|The 2022 Lastpass Security Breach Just Got Worse|
Published 1 day ago
If you never changed your passwords the first time around, now is the time.
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It's been almost a year since LastPass, one of the most widely used password managers out there, suffered a catastrophic security breach that all but eroded confidence in the service — and the company's prestige with the tech community at large. While it was looking like the worst has already happened, it now appears the consequences are more far-reaching than we initially thought, thanks to a series of thefts that are pointing to the breach as the likely culprit.
Since the breach was disclosed, a series of cryptocurrency thefts have taken place over the months following the breach. These heists have targeted security-conscious people and have been documented by Taylor Monahan, the lead product manager of MetaMask (one of the top local cryptocurrency and NFT wallets, mostly used for the Ethereum blockchain). So far, the thefts have targeted over 150 people, which have been robbed of over $35 million worth of crypto. The root cause behind these thefts was mostly unknown, but now, Monahan mentioned that nearly all victims had previously used LastPass to store their seed phrase — a wallet's private key that can be used to gain access to the wallet.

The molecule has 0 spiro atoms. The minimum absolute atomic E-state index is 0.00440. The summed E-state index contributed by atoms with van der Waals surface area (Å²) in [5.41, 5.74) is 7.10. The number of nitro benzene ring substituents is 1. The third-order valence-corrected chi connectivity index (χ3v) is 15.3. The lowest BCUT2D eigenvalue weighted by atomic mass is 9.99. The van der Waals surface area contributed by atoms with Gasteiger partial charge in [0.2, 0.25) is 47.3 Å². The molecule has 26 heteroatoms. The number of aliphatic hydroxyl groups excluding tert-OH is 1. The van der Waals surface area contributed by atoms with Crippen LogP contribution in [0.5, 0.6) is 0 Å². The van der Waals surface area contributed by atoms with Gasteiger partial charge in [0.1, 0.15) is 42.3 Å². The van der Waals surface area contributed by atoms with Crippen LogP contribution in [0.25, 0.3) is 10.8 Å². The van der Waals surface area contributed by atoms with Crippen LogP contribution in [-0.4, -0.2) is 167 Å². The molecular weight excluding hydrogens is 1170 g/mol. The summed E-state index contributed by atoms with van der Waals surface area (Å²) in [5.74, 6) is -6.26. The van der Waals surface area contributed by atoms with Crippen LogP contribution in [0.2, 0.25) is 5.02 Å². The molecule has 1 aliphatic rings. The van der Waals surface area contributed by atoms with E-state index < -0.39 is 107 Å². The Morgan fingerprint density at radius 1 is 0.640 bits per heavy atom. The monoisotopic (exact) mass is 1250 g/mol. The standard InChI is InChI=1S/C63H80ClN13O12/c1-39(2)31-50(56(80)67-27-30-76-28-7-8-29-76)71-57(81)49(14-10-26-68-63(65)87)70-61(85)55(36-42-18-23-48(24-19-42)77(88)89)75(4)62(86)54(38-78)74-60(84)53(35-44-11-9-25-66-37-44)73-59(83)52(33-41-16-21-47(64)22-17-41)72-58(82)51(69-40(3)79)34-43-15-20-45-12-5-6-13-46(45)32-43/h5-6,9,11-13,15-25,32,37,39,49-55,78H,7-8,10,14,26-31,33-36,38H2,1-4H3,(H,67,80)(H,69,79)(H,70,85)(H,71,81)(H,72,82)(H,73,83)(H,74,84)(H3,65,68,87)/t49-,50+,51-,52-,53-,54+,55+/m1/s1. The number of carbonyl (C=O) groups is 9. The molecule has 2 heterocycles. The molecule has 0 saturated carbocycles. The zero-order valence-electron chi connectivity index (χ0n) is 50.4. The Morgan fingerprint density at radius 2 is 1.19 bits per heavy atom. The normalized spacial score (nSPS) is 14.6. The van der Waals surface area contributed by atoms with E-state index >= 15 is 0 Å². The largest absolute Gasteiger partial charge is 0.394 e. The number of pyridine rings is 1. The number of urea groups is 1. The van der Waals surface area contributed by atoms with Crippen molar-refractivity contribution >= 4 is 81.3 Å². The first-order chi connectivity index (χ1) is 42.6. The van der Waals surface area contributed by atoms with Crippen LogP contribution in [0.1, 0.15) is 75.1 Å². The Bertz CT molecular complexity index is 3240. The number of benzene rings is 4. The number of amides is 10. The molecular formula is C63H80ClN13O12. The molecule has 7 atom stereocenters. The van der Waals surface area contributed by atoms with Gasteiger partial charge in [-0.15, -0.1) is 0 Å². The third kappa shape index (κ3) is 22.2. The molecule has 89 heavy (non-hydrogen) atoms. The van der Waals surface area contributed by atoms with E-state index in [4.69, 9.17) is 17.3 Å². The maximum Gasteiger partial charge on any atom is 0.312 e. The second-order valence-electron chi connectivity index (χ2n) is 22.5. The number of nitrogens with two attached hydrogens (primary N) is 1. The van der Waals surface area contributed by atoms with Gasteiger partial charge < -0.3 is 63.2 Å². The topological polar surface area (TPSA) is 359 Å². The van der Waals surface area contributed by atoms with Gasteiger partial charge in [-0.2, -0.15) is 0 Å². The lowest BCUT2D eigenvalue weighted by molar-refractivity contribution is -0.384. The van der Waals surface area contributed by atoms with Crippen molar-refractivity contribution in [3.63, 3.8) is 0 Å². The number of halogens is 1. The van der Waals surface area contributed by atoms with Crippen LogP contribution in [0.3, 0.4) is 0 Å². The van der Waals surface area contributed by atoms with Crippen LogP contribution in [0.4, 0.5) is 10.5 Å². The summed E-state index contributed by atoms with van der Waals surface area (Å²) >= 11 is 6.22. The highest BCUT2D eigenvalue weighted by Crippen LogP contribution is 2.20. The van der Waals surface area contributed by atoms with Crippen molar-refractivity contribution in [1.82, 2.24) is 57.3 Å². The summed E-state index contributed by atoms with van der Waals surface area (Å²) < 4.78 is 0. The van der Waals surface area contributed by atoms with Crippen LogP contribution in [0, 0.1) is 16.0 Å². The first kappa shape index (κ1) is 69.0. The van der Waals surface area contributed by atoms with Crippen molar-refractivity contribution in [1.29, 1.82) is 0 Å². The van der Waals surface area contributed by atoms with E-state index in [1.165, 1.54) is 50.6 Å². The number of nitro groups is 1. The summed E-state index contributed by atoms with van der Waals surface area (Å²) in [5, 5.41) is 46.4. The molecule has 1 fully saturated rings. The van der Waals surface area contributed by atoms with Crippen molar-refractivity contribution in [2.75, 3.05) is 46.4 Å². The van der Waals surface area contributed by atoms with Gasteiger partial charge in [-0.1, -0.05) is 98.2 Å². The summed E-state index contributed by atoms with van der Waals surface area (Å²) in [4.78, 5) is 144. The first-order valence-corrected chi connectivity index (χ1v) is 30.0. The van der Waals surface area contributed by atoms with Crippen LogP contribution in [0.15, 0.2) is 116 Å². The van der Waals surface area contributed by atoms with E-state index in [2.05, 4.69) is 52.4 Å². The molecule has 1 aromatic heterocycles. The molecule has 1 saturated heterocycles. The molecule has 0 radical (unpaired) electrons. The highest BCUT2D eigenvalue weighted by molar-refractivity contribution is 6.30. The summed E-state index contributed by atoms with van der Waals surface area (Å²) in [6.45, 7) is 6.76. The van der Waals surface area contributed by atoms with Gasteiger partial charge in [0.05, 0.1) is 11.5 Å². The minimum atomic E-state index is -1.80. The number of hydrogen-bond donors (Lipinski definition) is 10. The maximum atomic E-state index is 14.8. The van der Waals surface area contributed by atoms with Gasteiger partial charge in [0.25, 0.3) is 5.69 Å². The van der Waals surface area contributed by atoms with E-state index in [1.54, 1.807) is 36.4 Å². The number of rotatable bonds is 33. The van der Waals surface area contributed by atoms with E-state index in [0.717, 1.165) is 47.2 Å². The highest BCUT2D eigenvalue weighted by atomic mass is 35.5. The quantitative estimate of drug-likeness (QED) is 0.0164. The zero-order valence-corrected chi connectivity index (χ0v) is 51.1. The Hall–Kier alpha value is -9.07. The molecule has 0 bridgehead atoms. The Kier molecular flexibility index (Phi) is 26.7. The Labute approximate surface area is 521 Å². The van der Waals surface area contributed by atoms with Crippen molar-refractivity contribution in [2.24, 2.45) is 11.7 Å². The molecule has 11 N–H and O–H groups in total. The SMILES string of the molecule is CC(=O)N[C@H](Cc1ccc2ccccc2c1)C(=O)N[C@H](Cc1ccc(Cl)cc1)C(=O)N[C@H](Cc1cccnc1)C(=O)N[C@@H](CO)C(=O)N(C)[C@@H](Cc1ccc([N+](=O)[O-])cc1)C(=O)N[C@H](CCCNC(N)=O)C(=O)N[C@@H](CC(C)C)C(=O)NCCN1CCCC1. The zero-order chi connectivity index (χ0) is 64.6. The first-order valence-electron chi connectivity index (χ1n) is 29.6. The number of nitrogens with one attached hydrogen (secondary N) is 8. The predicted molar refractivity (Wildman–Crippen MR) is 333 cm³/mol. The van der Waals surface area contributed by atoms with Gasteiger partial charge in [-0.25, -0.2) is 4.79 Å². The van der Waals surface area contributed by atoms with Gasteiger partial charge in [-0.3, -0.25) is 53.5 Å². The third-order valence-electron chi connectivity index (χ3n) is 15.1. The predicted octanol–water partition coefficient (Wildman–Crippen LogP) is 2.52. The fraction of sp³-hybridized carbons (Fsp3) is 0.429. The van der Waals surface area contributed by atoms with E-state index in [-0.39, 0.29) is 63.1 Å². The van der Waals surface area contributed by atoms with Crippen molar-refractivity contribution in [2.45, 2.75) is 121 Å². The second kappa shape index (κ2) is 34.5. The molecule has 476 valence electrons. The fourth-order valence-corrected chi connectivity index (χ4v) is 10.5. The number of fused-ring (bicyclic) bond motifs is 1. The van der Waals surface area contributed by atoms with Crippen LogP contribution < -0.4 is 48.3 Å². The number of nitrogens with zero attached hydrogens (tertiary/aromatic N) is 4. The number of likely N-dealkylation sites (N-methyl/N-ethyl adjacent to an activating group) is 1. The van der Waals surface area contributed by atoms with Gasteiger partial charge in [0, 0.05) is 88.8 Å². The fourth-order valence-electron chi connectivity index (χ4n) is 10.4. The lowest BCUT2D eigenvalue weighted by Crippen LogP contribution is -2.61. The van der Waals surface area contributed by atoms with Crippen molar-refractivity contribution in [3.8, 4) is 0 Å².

Back when the breach was disclosed, it was known that hackers did gain access to encrypted password vaults in that breach, but according to LastPass, passwords and private information within those vaults were still encrypted and safe. Because of this, many people chose not to worry a lot about this — if hackers can't access the goods, then there's no need to change them.
If LastPass is indeed the culprit behind these crypto thefts, though, then it means malicious actors are indeed managing to decrypt the vaults and break into them, obtaining crypto credentials and any passwords contained there. And given how more than 25 million people had their supposedly secure vaults stolen, this would be extremely catastrophic news. For what it's worth, back when the breach was disclosed, it was followed by weeks of " oops, sorry, this might be worse than we thought," so we already knew that it was a disaster.
If you were a LastPass user affected by the breach, you should go ahead and immediately change any password you had stored within the service right now. In addition, you should make sure to take any appropriate measures for anything else that you have stored there — if you happen to have any cryptocurrency, you should move it to a different wallet.
Source: KrebsOnSecurity via Web3 is Going Just Great
About The Author
Arol is a tech journalist and news/feature writer at How-To Geek. He also writes at sister sites MakeUseOf and Android Police. Currently a Pharmacy student at the Central University of Venezuela, Arol has had a soft spot for everything tech-related since he was a child. When not writing, you'll either find him nose-deep into his textbooks or playing video games.